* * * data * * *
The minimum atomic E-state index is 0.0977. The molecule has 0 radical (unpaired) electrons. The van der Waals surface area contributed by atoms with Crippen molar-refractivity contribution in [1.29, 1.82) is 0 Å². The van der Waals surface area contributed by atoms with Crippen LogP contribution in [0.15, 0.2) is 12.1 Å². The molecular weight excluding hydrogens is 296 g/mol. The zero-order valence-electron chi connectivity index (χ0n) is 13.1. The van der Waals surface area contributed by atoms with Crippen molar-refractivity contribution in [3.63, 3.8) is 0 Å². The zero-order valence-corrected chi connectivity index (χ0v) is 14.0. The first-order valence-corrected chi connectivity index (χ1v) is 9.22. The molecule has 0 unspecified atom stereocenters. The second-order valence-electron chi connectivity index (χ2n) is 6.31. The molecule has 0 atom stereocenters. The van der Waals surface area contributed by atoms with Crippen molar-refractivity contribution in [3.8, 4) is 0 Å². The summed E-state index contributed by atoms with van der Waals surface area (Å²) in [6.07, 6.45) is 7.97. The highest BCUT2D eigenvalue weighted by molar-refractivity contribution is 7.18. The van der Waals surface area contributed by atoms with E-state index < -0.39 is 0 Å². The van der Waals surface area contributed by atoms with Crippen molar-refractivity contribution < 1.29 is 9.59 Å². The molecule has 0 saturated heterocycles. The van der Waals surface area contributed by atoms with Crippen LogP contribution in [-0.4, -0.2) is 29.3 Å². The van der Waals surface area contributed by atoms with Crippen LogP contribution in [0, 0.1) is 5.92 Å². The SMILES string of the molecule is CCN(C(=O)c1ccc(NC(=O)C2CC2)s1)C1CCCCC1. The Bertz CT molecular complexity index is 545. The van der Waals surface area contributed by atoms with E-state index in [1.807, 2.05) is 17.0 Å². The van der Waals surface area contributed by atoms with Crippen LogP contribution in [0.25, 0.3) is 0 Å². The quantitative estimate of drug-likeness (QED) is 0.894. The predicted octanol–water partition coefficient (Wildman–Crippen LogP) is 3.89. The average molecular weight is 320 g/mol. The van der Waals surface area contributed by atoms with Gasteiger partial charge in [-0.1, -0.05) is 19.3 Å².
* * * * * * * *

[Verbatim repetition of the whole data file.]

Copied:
The minimum atomic E-state index is 0.0977. The molecule has 0 radical (unpaired) electrons. The van der Waals surface area contributed by atoms with Crippen molar-refractivity contribution in [1.29, 1.82) is 0 Å². The van der Waals surface area contributed by atoms with Crippen LogP contribution in [0.15, 0.2) is 12.1 Å². The molecular weight excluding hydrogens is 296 g/mol. The zero-order valence-electron chi connectivity index (χ0n) is 13.1. The van der Waals surface area contributed by atoms with Crippen molar-refractivity contribution in [3.63, 3.8) is 0 Å². The zero-order valence-corrected chi connectivity index (χ0v) is 14.0. The first-order valence-corrected chi connectivity index (χ1v) is 9.22. The molecule has 0 unspecified atom stereocenters. The second-order valence-electron chi connectivity index (χ2n) is 6.31. The molecule has 0 atom stereocenters. The van der Waals surface area contributed by atoms with Crippen molar-refractivity contribution in [3.8, 4) is 0 Å². The summed E-state index contributed by atoms with van der Waals surface area (Å²) in [6.07, 6.45) is 7.97. The highest BCUT2D eigenvalue weighted by molar-refractivity contribution is 7.18. The van der Waals surface area contributed by atoms with E-state index < -0.39 is 0 Å². The van der Waals surface area contributed by atoms with Crippen molar-refractivity contribution < 1.29 is 9.59 Å². The molecule has 0 saturated heterocycles. The van der Waals surface area contributed by atoms with Crippen LogP contribution in [-0.4, -0.2) is 29.3 Å². The van der Waals surface area contributed by atoms with Crippen LogP contribution in [0, 0.1) is 5.92 Å². The SMILES string of the molecule is CCN(C(=O)c1ccc(NC(=O)C2CC2)s1)C1CCCCC1. The Bertz CT molecular complexity index is 545. The van der Waals surface area contributed by atoms with E-state index in [1.807, 2.05) is 17.0 Å². The van der Waals surface area contributed by atoms with Crippen LogP contribution in [0.25, 0.3) is 0 Å². The quantitative estimate of drug-likeness (QED) is 0.894. The predicted octanol–water partition coefficient (Wildman–Crippen LogP) is 3.89. The average molecular weight is 320 g/mol. The van der Waals surface area contributed by atoms with Gasteiger partial charge in [-0.1, -0.05) is 19.3 Å².